An Idaho reporter’s take on covering D.C.

Editor’s Note: Lewiston Tribune political reporter Bill Spence won the Idaho Press Club’s Don Watkins Mid-Career Scholarship this year, and used it to help offset some of the expenses of his 13-week reporting trip to the nation’s capital. In this article, he shares his experience.

By William L. Spence
of the Lewiston Tribune

It seems like every time Sens. Jim Risch and Mike Crapo come to the Statehouse to address their former colleagues, they gush about how much better things are here in Idaho compared to Washington, D.C.
I used to think this was just a line – something congressional pros tell the second-stringers back home to make them feel good.

Then I spent three months covering Congress and found out Risch and Crapo are right. After watching the “pros” in action, I’m never complaining about the Idaho Legislature again.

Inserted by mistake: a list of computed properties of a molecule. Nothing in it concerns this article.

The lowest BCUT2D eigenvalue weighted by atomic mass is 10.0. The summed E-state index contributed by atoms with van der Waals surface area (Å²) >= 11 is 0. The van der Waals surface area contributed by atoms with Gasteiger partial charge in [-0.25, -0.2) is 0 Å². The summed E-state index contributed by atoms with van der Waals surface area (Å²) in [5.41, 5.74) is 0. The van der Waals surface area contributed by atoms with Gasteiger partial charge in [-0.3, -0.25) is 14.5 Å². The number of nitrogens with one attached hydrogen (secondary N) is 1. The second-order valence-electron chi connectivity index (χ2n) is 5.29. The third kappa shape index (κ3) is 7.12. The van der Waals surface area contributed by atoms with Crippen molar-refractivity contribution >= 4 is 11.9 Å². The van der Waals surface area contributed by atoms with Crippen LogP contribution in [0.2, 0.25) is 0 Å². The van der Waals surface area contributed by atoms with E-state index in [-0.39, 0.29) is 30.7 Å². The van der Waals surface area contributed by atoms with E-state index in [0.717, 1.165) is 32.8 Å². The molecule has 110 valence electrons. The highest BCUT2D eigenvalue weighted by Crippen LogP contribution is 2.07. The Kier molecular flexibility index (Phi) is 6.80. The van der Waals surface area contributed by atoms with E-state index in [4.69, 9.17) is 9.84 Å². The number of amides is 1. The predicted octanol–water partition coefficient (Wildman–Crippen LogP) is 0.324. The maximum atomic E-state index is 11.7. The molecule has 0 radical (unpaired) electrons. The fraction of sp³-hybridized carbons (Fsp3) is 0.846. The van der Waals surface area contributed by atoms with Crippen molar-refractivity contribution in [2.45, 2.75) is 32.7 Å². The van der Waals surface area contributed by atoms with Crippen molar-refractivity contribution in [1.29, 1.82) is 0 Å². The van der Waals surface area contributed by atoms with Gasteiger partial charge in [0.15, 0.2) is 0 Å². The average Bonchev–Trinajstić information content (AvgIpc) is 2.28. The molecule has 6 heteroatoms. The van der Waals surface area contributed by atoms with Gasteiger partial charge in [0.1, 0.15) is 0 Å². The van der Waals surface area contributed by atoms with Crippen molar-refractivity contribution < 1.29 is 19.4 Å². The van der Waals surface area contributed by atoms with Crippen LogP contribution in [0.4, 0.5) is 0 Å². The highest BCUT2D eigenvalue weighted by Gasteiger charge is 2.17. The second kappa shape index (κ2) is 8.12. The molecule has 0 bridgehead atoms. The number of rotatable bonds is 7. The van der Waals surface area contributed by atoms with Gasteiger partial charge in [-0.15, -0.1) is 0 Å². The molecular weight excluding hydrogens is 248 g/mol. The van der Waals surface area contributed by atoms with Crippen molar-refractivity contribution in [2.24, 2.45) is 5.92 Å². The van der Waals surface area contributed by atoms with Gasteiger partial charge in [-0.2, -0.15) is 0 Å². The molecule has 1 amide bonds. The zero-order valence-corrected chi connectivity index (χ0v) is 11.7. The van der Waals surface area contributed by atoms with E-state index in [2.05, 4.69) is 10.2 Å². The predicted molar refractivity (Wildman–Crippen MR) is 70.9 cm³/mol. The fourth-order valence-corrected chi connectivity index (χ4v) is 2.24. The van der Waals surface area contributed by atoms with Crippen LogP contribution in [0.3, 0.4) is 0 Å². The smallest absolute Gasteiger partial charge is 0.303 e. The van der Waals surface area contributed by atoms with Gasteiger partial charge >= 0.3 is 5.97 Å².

While the sojourn undermined my faith in government, it was certainly a fascinating experience. I’d encourage other reporters to take the plunge, as long as they can get their editors to spring for the rent.

I first approached my boss five years ago about the possibility of going back to D.C.. The trip wasn’t in the budget that first time around, but when I raised the idea again last fall, he enthusiastically supported it. We agreed to a 13 week visit, from mid-April through the Fourth of July. The deal was the Tribune would pay my rent – $1,200 per month for a single room in a six-bedroom house within walking distance of the Capitol – while I’d pay for everything else.

The main objective was to see if Congress is really as dysfunctional as national media reports make it seem. Unfortunately, I found that to be the case. I’ll discuss some of the reasons for that, but first a few practical notes for anyone thinking of heading back East:

Press credentials – Media badges are handled through the Senate Press Gallery. It’s a very straightforward process. Short-timers can get a temporary day pass or, if you submit a letter from your editor saying you’re a real reporter and not just some gawker, you can get a spiffy photo ID badge.